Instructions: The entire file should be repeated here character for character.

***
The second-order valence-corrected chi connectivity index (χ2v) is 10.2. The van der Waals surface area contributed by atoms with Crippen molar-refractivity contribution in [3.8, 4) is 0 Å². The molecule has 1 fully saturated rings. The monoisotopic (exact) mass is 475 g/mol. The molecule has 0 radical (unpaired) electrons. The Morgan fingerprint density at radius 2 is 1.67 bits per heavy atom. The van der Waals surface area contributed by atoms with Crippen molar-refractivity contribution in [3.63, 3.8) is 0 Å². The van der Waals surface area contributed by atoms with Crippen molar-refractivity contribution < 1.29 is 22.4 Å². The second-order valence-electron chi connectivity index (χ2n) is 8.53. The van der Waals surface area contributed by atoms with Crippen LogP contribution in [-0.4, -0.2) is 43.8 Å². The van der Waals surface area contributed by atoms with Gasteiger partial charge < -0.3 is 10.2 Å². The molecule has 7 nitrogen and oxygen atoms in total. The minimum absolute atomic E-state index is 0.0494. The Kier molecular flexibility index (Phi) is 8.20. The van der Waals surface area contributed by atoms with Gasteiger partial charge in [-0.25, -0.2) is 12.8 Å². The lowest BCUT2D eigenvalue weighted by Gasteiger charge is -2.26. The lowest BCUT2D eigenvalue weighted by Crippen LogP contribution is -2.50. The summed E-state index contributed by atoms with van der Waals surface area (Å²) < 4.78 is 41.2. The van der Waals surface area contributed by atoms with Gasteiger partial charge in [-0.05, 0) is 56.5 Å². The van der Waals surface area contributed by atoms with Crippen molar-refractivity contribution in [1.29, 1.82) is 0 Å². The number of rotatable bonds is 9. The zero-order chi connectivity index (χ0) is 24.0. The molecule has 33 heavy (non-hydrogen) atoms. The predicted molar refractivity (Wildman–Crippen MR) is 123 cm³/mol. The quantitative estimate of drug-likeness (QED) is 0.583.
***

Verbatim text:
The second-order valence-corrected chi connectivity index (χ2v) is 10.2. The van der Waals surface area contributed by atoms with Crippen molar-refractivity contribution in [3.8, 4) is 0 Å². The molecule has 1 fully saturated rings. The monoisotopic (exact) mass is 475 g/mol. The molecule has 0 radical (unpaired) electrons. The Morgan fingerprint density at radius 2 is 1.67 bits per heavy atom. The van der Waals surface area contributed by atoms with Crippen molar-refractivity contribution in [3.63, 3.8) is 0 Å². The van der Waals surface area contributed by atoms with Crippen molar-refractivity contribution < 1.29 is 22.4 Å². The second-order valence-electron chi connectivity index (χ2n) is 8.53. The van der Waals surface area contributed by atoms with Crippen LogP contribution in [-0.4, -0.2) is 43.8 Å². The van der Waals surface area contributed by atoms with Gasteiger partial charge < -0.3 is 10.2 Å². The molecule has 7 nitrogen and oxygen atoms in total. The minimum absolute atomic E-state index is 0.0494. The Kier molecular flexibility index (Phi) is 8.20. The van der Waals surface area contributed by atoms with Gasteiger partial charge in [-0.25, -0.2) is 12.8 Å². The lowest BCUT2D eigenvalue weighted by Gasteiger charge is -2.26. The lowest BCUT2D eigenvalue weighted by Crippen LogP contribution is -2.50. The summed E-state index contributed by atoms with van der Waals surface area (Å²) < 4.78 is 41.2. The van der Waals surface area contributed by atoms with Gasteiger partial charge in [-0.05, 0) is 56.5 Å². The van der Waals surface area contributed by atoms with Crippen molar-refractivity contribution in [1.29, 1.82) is 0 Å². The number of rotatable bonds is 9. The zero-order chi connectivity index (χ0) is 24.0. The molecule has 33 heavy (non-hydrogen) atoms. The predicted molar refractivity (Wildman–Crippen MR) is 123 cm³/mol. The quantitative estimate of drug-likeness (QED) is 0.583.